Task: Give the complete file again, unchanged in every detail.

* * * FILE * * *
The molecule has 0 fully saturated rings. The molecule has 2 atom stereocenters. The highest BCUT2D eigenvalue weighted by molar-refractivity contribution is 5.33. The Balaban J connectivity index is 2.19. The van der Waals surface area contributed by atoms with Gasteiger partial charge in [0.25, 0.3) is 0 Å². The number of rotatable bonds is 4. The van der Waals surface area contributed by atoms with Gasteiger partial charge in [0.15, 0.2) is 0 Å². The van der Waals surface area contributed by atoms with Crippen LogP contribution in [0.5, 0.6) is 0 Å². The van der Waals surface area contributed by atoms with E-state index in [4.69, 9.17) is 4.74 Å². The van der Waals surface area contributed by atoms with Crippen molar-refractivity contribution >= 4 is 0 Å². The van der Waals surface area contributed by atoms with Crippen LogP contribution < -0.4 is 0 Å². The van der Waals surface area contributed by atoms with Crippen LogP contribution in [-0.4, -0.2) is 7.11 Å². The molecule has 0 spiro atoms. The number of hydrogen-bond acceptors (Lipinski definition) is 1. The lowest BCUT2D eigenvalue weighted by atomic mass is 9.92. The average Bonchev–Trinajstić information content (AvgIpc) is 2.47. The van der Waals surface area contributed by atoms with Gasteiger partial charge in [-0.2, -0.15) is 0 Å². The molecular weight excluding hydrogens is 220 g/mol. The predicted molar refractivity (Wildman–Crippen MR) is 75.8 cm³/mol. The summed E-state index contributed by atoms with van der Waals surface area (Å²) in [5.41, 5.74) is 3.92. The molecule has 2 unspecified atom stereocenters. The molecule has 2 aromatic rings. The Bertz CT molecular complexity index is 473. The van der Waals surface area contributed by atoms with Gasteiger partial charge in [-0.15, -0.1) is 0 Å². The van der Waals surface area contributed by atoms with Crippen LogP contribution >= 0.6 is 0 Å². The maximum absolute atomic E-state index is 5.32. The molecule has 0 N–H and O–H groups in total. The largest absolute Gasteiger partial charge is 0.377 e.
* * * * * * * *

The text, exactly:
The molecule has 0 fully saturated rings. The molecule has 2 atom stereocenters. The highest BCUT2D eigenvalue weighted by molar-refractivity contribution is 5.33. The Balaban J connectivity index is 2.19. The van der Waals surface area contributed by atoms with Gasteiger partial charge in [0.25, 0.3) is 0 Å². The number of rotatable bonds is 4. The van der Waals surface area contributed by atoms with Gasteiger partial charge in [0.15, 0.2) is 0 Å². The van der Waals surface area contributed by atoms with Crippen LogP contribution in [0.5, 0.6) is 0 Å². The van der Waals surface area contributed by atoms with E-state index in [4.69, 9.17) is 4.74 Å². The van der Waals surface area contributed by atoms with Crippen molar-refractivity contribution >= 4 is 0 Å². The van der Waals surface area contributed by atoms with Crippen LogP contribution < -0.4 is 0 Å². The van der Waals surface area contributed by atoms with Crippen LogP contribution in [-0.4, -0.2) is 7.11 Å². The molecule has 0 spiro atoms. The number of hydrogen-bond acceptors (Lipinski definition) is 1. The lowest BCUT2D eigenvalue weighted by atomic mass is 9.92. The average Bonchev–Trinajstić information content (AvgIpc) is 2.47. The van der Waals surface area contributed by atoms with Gasteiger partial charge in [-0.2, -0.15) is 0 Å². The molecular weight excluding hydrogens is 220 g/mol. The predicted molar refractivity (Wildman–Crippen MR) is 75.8 cm³/mol. The summed E-state index contributed by atoms with van der Waals surface area (Å²) in [5.41, 5.74) is 3.92. The molecule has 2 unspecified atom stereocenters. The molecule has 2 aromatic rings. The Bertz CT molecular complexity index is 473. The van der Waals surface area contributed by atoms with Gasteiger partial charge in [-0.15, -0.1) is 0 Å². The van der Waals surface area contributed by atoms with Crippen LogP contribution >= 0.6 is 0 Å². The maximum absolute atomic E-state index is 5.32. The molecule has 0 N–H and O–H groups in total. The largest absolute Gasteiger partial charge is 0.377 e.